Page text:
The Southern College of Optometry in Memphis has its own Lions Club, with members drawn from faculty, staff, and students. Chartered in 2004, they have grown to become the largest (and arguably the most active) club in West Tennessee. My husband and I have been fortunate enough to serve as mentors for them during this entire period, and we are proud of their accomplishments. But once in a while, one of them shines particularly brightly, and we just have to brag. The following blog appeared yesterday on the college website. I hope it gives you renewed hope for the future, safe in the hands of our young people.
Friday, November 30, 2012
A Knight to the Blind
Thanksgiving Break was great! My family and I spent much of it in
the Smoky Mountains near Blue Ridge, GA. Besides over-eating and
generally relaxing, we also spent a day hiking and it was beautiful! On
the way back, we stopped at the Tennessee Aquarium and my kids loved it.
Two huge buildings dedicated just to an aquarium meant that our 2.5
hours there was hardly enough. I’d highly recommend it to anyone with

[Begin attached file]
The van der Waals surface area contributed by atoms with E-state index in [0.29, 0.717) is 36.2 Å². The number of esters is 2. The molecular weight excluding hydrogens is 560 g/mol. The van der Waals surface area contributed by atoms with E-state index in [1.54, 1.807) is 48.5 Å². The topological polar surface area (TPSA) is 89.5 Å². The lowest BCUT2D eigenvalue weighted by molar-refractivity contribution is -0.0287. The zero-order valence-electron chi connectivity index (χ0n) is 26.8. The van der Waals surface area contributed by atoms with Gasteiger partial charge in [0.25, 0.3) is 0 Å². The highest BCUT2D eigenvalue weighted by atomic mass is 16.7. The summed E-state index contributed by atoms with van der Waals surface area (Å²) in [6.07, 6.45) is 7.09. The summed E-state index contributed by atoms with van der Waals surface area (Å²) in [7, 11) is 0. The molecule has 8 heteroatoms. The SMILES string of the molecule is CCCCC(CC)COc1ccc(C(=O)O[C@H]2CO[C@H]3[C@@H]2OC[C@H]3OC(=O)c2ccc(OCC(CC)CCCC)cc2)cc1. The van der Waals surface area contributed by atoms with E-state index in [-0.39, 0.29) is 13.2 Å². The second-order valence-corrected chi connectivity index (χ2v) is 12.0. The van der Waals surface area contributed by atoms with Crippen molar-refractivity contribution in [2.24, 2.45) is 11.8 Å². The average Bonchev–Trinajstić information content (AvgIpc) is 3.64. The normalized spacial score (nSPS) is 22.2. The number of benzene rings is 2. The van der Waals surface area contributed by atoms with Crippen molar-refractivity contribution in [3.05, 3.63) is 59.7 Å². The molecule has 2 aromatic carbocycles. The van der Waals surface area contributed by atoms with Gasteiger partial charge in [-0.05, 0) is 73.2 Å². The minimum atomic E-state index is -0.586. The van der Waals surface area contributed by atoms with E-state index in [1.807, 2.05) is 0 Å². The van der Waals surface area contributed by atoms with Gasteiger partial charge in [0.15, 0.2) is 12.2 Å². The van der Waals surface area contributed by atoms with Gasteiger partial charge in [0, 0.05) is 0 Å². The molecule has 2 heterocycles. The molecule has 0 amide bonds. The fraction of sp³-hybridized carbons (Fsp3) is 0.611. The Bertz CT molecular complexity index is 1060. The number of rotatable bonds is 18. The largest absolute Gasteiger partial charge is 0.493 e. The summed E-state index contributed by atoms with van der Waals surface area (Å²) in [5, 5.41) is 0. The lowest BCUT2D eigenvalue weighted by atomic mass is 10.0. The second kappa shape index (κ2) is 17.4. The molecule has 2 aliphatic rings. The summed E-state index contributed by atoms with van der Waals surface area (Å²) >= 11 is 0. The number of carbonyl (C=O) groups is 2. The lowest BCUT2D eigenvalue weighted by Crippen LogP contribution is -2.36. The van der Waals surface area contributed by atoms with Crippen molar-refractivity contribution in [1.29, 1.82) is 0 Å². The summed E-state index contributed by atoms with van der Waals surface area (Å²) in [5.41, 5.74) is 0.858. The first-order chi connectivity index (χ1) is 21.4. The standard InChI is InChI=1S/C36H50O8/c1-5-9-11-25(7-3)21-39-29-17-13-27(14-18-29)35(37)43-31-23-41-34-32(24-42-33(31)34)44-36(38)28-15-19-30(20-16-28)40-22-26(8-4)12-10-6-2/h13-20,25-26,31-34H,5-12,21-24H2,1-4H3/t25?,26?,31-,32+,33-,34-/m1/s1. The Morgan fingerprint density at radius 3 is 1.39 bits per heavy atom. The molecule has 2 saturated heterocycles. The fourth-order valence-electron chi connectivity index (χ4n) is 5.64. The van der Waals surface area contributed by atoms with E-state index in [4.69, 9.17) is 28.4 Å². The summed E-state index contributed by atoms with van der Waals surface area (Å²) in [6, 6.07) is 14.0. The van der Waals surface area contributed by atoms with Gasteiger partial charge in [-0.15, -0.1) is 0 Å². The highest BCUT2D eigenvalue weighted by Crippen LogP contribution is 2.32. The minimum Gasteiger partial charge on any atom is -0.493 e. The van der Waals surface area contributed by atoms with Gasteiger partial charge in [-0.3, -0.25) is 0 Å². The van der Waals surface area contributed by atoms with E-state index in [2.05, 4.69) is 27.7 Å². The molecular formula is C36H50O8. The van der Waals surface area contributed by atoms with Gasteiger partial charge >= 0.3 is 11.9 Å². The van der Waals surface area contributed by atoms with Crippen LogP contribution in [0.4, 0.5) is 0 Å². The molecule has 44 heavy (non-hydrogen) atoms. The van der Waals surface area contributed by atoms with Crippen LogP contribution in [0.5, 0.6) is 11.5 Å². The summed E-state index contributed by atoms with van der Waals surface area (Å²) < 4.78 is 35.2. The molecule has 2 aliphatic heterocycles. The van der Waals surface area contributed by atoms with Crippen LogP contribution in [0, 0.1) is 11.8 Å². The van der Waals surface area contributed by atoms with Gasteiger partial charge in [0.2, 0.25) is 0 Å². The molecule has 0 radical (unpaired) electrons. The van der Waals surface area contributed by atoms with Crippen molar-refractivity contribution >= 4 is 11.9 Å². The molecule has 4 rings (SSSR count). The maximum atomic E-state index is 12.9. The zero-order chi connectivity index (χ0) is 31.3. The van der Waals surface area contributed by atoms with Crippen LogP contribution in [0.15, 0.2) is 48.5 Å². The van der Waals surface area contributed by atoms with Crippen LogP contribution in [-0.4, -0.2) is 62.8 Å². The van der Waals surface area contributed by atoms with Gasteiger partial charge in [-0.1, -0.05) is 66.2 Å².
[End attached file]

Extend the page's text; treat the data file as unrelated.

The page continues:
Perhaps the most memorable event during my vacation happened on the
drive from Memphis. As I passed through the town of Tuscumbia, I noticed
a sign announcing that this little city was the birthplace of Helen
Keller. Had to stop. After hearing Helen Keller’s story all growing up,
it was amazing to see it all materialize. There it was. Her playroom.
The room she locked Anne Sullivan in. Most importantly, the pump where
Helen first learned that each object has a name. Then, off to one side
of the property sat a booth that caught my eye.
The booth was filled with Lions Club International banners from all over
the world. As I paused there, I learned that in 1925, Helen Keller gave
a speech at the Lions Club International Convention and this is the
challenge she gave:
“Will you not help me hasten the day when there
shall be no preventable blindness; no little deaf, blind child untaught;
no blind man or woman unaided? I appeal to you Lions, you who have
sight, your hearing, you who are strong and brave and kind. Will you not
constitute yourselves Knights of the Blind in this crusade against
- Helen Keller, June 30, 1925
As a result of that speech, Lions Club chose to make vision a priority
in their quest to serve humanity. As I read and listened, her speech
both humbled and emboldened me. It made me proud to be a Lions Club
member. To be part of an organization so dedicated to helped bring sight
to those in need. Moreover, it made me proud to be a future
optometrist. One of some 35,000 optometrists trained and willing to end
blindness in any way we can. I chose the right profession. I will be a
Knight to the Blind.
Class of 2014